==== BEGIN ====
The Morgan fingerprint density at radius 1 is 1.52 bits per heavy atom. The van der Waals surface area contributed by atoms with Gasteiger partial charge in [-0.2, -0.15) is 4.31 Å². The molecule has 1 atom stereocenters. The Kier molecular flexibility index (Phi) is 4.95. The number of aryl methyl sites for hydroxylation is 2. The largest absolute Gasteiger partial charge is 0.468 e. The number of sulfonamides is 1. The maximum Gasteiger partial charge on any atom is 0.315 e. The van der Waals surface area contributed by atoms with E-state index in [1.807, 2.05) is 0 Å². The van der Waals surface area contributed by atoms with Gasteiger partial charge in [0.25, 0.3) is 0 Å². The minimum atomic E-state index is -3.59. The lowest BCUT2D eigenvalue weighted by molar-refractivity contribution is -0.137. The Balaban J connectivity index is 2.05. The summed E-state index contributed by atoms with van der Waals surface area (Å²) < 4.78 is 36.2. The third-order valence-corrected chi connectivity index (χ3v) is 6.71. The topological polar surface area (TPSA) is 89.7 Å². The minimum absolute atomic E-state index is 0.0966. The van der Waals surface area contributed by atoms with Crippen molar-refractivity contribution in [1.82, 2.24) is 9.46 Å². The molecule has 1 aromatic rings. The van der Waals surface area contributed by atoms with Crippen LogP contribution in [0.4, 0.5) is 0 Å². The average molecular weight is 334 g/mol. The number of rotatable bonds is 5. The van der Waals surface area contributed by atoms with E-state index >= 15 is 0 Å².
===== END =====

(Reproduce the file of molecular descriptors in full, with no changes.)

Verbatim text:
The Morgan fingerprint density at radius 1 is 1.52 bits per heavy atom. The van der Waals surface area contributed by atoms with Gasteiger partial charge in [-0.2, -0.15) is 4.31 Å². The molecule has 1 atom stereocenters. The Kier molecular flexibility index (Phi) is 4.95. The number of aryl methyl sites for hydroxylation is 2. The largest absolute Gasteiger partial charge is 0.468 e. The number of sulfonamides is 1. The maximum Gasteiger partial charge on any atom is 0.315 e. The van der Waals surface area contributed by atoms with E-state index in [1.807, 2.05) is 0 Å². The van der Waals surface area contributed by atoms with Gasteiger partial charge in [0.25, 0.3) is 0 Å². The minimum atomic E-state index is -3.59. The lowest BCUT2D eigenvalue weighted by molar-refractivity contribution is -0.137. The Balaban J connectivity index is 2.05. The summed E-state index contributed by atoms with van der Waals surface area (Å²) < 4.78 is 36.2. The third-order valence-corrected chi connectivity index (χ3v) is 6.71. The topological polar surface area (TPSA) is 89.7 Å². The minimum absolute atomic E-state index is 0.0966. The van der Waals surface area contributed by atoms with Crippen molar-refractivity contribution in [1.82, 2.24) is 9.46 Å². The molecule has 1 aromatic rings. The van der Waals surface area contributed by atoms with Crippen LogP contribution in [0.4, 0.5) is 0 Å². The average molecular weight is 334 g/mol. The number of rotatable bonds is 5. The van der Waals surface area contributed by atoms with E-state index >= 15 is 0 Å².